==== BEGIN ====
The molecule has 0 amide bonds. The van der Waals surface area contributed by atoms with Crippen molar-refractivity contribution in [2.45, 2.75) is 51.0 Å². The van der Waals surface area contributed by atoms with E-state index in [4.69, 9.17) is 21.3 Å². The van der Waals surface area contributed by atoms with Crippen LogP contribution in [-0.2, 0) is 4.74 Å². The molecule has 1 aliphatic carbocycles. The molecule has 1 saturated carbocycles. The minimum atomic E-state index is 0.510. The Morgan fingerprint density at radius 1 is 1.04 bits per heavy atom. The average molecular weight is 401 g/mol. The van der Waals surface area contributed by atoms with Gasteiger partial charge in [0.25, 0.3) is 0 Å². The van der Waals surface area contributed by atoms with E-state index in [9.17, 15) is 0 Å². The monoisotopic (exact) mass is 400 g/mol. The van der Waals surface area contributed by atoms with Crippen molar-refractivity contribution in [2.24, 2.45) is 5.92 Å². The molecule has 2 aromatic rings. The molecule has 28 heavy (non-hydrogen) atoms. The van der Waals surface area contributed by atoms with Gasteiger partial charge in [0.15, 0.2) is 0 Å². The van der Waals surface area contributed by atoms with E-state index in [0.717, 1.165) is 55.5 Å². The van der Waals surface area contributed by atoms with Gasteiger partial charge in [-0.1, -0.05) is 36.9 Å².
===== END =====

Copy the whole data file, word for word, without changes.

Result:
The molecule has 0 amide bonds. The van der Waals surface area contributed by atoms with Crippen molar-refractivity contribution in [2.45, 2.75) is 51.0 Å². The van der Waals surface area contributed by atoms with E-state index in [4.69, 9.17) is 21.3 Å². The van der Waals surface area contributed by atoms with Crippen LogP contribution in [-0.2, 0) is 4.74 Å². The molecule has 1 aliphatic carbocycles. The molecule has 1 saturated carbocycles. The minimum atomic E-state index is 0.510. The Morgan fingerprint density at radius 1 is 1.04 bits per heavy atom. The average molecular weight is 401 g/mol. The van der Waals surface area contributed by atoms with Gasteiger partial charge in [0.25, 0.3) is 0 Å². The van der Waals surface area contributed by atoms with E-state index in [9.17, 15) is 0 Å². The monoisotopic (exact) mass is 400 g/mol. The van der Waals surface area contributed by atoms with Crippen molar-refractivity contribution in [2.24, 2.45) is 5.92 Å². The molecule has 2 aromatic rings. The molecule has 28 heavy (non-hydrogen) atoms. The van der Waals surface area contributed by atoms with Gasteiger partial charge in [0.15, 0.2) is 0 Å². The van der Waals surface area contributed by atoms with E-state index in [0.717, 1.165) is 55.5 Å². The van der Waals surface area contributed by atoms with Gasteiger partial charge in [-0.1, -0.05) is 36.9 Å².